Right, that worked very well in Eastern Europe.
How would you know, considering that they have actually never ruled there yet?
I'm not enough of a frood to sass SAS, apparently.
(Also, why the hell would I have to know about a company selling some bizarre software merely because the company is large? No matter how large it is, the world is even larger.)
Do you think the lawyers reading the ACA legislation and the children reading Harry Potter are equal?
I'm pretty sure lawyers' reading skills outpace those of Harry Potter-age children.
Plus, the lawmakers are being very well-compensated to read legislation. It's like their one fucking job, you know?
If Trump and the GOP couldn't unravel the 3500 page health care law, how are they going to pull off reforming the tax code, which ran like twenty-three volumes (without addendums) back in the 1990s? That's not counting the judicial precedents which are now law. Hell, there's like several hundred pages of law that just governs the taxation issues related to owning racehorses.
I've seen IT directors who drive Teslas but who still pocket RAM sticks from the lab.
The problem is, there is zero probability that this new corporate surveillance will be aimed at IT directors.
Because if there's one thing we've learned, it's that if you are rich and you steal, it's considered, "smart". If you're making $35k/yr and you make an unauthorized copy of your tax return on a company xerox machine, you're going to get frog-marched out of the place.
Late-stage capitalism is a cancer.
It wasn't a law. It was a regulation the FCC made up without the authority to do so. Congress slapped it down, now they will write a real law.
This Congress has definitely proven how good they are at writing "real laws".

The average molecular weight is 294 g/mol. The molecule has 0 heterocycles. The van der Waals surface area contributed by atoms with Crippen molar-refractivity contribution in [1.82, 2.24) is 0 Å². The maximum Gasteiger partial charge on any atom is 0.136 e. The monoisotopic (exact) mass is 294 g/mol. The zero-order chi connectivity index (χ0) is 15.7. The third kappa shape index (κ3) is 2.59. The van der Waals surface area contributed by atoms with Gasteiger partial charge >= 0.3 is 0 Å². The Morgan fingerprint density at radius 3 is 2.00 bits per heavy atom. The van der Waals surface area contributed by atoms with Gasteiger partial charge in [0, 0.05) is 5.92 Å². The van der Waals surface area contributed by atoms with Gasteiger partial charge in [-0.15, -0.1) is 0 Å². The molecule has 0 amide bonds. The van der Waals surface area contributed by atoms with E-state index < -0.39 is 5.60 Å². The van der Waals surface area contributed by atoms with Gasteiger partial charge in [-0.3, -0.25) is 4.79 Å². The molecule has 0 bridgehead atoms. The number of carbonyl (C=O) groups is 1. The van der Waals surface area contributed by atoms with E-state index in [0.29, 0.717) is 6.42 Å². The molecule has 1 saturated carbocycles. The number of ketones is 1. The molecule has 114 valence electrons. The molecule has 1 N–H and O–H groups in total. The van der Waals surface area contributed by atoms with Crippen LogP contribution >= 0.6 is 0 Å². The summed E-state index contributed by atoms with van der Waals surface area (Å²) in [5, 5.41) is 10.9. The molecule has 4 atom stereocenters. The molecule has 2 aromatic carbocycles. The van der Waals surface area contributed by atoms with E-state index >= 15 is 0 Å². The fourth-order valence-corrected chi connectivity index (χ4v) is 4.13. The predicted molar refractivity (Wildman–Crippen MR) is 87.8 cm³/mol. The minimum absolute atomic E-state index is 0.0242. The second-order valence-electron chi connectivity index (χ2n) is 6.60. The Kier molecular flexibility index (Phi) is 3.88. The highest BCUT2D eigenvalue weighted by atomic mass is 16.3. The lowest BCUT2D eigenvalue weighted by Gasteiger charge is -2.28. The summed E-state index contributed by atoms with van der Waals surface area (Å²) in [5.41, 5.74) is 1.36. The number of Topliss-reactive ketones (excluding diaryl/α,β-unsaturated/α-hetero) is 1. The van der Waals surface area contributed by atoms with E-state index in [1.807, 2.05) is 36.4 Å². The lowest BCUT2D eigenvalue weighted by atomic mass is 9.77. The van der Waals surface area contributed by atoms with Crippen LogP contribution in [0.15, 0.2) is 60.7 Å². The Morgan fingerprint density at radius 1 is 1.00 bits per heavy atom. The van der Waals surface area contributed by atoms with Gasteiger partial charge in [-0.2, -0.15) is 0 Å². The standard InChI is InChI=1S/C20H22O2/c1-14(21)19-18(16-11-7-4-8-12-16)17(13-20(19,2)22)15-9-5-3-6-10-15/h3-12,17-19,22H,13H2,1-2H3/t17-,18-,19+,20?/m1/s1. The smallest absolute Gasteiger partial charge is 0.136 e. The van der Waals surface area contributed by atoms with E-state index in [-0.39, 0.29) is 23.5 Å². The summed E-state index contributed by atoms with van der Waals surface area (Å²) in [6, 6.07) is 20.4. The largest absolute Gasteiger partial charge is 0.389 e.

Waste of govt time to discard this little bit of regulation, congress should be working on drafting a real privacy law that actually helps people.
Congress has important tax cuts for rich people and corporations to worry about. They have no time for your measly privacy.
This never got to the floor, and even it had and had passed, the Senate would likely have rejected it.
Because some people treat ideology like their religion. It's really that simple. They don't care what the rest of the world does. They'll grab the skeletal remains of Jefferson and Adams and make the jaws move as they declare. "government shouldn't be in health care."
Meanwhile, back in the real world the US has some of the worst health care outcomes of any developed nations, despite having one of the most expensive health care systems.
Well, there's good reason to hope on the carbon emissions front.
The global trend toward replacing coal with natural gas will have a massive impact on human CO2 footprint. And this isn't the result of the strangling hand of regulation either: gas plants are simply more economically efficient and easy to run. It also coincidentally generates less than half the CO2 per kwH that coal does.
This trend alone makes hitting world CO2 goals a lot more feasible. A better electricity grid will allow more diverse energy sources as well. It's really quite feasible to increase electricity production while reducing CO2 emissions.
Not as little as it takes to get denialists to upvote empty rhetoric posing as criticism.
The disks are getting full; purge a file today.